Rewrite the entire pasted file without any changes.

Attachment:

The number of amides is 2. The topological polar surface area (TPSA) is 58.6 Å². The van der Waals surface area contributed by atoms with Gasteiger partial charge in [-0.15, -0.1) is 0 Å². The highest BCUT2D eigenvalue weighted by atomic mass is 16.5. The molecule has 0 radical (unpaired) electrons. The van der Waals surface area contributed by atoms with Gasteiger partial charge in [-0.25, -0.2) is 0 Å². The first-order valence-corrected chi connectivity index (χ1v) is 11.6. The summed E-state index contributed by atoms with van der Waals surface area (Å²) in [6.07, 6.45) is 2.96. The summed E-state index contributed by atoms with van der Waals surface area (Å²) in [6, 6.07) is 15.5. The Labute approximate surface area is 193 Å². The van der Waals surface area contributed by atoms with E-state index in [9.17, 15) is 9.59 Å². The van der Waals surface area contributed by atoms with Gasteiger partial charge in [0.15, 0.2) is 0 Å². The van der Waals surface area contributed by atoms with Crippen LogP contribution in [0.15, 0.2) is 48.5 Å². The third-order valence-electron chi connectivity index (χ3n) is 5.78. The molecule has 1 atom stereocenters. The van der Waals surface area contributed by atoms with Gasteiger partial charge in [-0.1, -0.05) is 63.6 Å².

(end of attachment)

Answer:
The number of amides is 2. The topological polar surface area (TPSA) is 58.6 Å². The van der Waals surface area contributed by atoms with Gasteiger partial charge in [-0.15, -0.1) is 0 Å². The highest BCUT2D eigenvalue weighted by atomic mass is 16.5. The molecule has 0 radical (unpaired) electrons. The van der Waals surface area contributed by atoms with Gasteiger partial charge in [-0.25, -0.2) is 0 Å². The first-order valence-corrected chi connectivity index (χ1v) is 11.6. The summed E-state index contributed by atoms with van der Waals surface area (Å²) in [6.07, 6.45) is 2.96. The summed E-state index contributed by atoms with van der Waals surface area (Å²) in [6, 6.07) is 15.5. The Labute approximate surface area is 193 Å². The van der Waals surface area contributed by atoms with E-state index in [9.17, 15) is 9.59 Å². The van der Waals surface area contributed by atoms with Gasteiger partial charge in [0.15, 0.2) is 0 Å². The van der Waals surface area contributed by atoms with Crippen LogP contribution in [0.15, 0.2) is 48.5 Å². The third-order valence-electron chi connectivity index (χ3n) is 5.78. The molecule has 1 atom stereocenters. The van der Waals surface area contributed by atoms with Gasteiger partial charge in [-0.1, -0.05) is 63.6 Å².